Photo: pasukaru76 via Flickr
Debt collectors can be scary: the endless calls, the contacting your boss and the threats of a lawsuit. If you’re being hounded, or fear you will soon, you should know your rights and what the law actually permits collectors to do.
Know your rights. Make the calls stop by sending a letter explicitly asking the debt collector to cease contacting you.
The action won’t forgive your debt, but it will help you keep good documentation of the affair, which will be essential in case you go to court.
From the point of receiving the letter, the collector may only contact you to say he will stop reaching out to you or that he will be taking a specific action, like filing a lawsuit. If the collecting agency fails to comply with your request, you should file a compliant with the Federal Trade Commission.
Debt collectors aren’t allowed to threaten you or say they’ll have you arrested. You can’t be arrested for delinquent debts, and federal law specifically prohibits collectors from implying otherwise. They also may not threaten legal action unless they can and will take it.
Collectors may, however, call your boss to verify where you work. On a good note, your boss can say you’re not permitted to receive calls and the collectors must stop.
Also keep in mind collectors can only phone between the hours of 8 a.m. and 9 p.m., unless for some reason you tell them otherwise.
For more details, visit the U.S. Federal Trade Commission’s website and study the Fair Debt Collection Practices Act.
Verify your debt. Some vendors add hidden fees to your purchases. When you don’t hand over the extra cash, the vendors sell your “debt” to a third party that will hound you for the money.
Other times collectors come after you for debts that have already been dismissed under the statue of limitations. The limitations range from three to 10 years, depending on the state and type of debt.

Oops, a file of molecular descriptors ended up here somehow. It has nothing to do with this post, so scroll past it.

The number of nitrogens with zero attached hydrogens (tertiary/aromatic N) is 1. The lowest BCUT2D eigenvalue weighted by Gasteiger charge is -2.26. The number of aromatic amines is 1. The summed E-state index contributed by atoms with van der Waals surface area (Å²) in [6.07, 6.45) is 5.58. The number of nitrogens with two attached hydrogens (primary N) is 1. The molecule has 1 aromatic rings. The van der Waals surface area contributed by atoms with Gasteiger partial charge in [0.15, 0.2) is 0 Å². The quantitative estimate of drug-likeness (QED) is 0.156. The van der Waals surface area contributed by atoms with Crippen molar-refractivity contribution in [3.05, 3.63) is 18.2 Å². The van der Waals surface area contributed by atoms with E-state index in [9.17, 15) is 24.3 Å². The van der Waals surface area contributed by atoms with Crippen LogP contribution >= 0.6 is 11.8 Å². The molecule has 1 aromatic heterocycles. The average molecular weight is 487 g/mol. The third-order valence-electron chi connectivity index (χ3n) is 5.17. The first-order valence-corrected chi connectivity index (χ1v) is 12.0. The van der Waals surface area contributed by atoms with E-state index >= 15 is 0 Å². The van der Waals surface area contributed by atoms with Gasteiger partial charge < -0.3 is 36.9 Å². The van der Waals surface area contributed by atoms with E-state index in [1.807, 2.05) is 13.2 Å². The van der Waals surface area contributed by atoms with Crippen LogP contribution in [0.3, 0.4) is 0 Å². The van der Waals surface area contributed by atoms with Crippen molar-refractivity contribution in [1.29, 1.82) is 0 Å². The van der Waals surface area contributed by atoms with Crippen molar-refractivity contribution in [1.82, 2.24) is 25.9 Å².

Beware: If you pay a collector even a fraction of the dismissed debt, the clock restarts and you could get roped into paying the whole thing.
You should always ask for verification on your debt, which the collector must send within 30 days of the time you request it. It should include, at the very least, the original creditor and account number and the debt amount.
Give as little information as possible. Do NOT give away any of your bank account information, and know it’s illegal for a collector to garnish your Social Security or veterans’ benefits. Also know that some places states protect individual retirement accounts and unemployment benefits.
Set up a payment plan. If you do owe the money, then make a reasonable payment plan and try to negotiate down the amount. The older the debt, the more you’ll be able to drive down the balance. You can start as low as 10 cents on the dollar and then work from there.
Don’t settle. If a collection agency refuses to give up your case, and the debt proves bogus, go to court and fight it out. Collectors often win proceedings because of no-shows—but not because they’re right.
And whatever you do, don’t settle. Most of these payment plans have a catch: If you fail with one of the payments, you’ll owe the collector the full amount, including interest and court costs.
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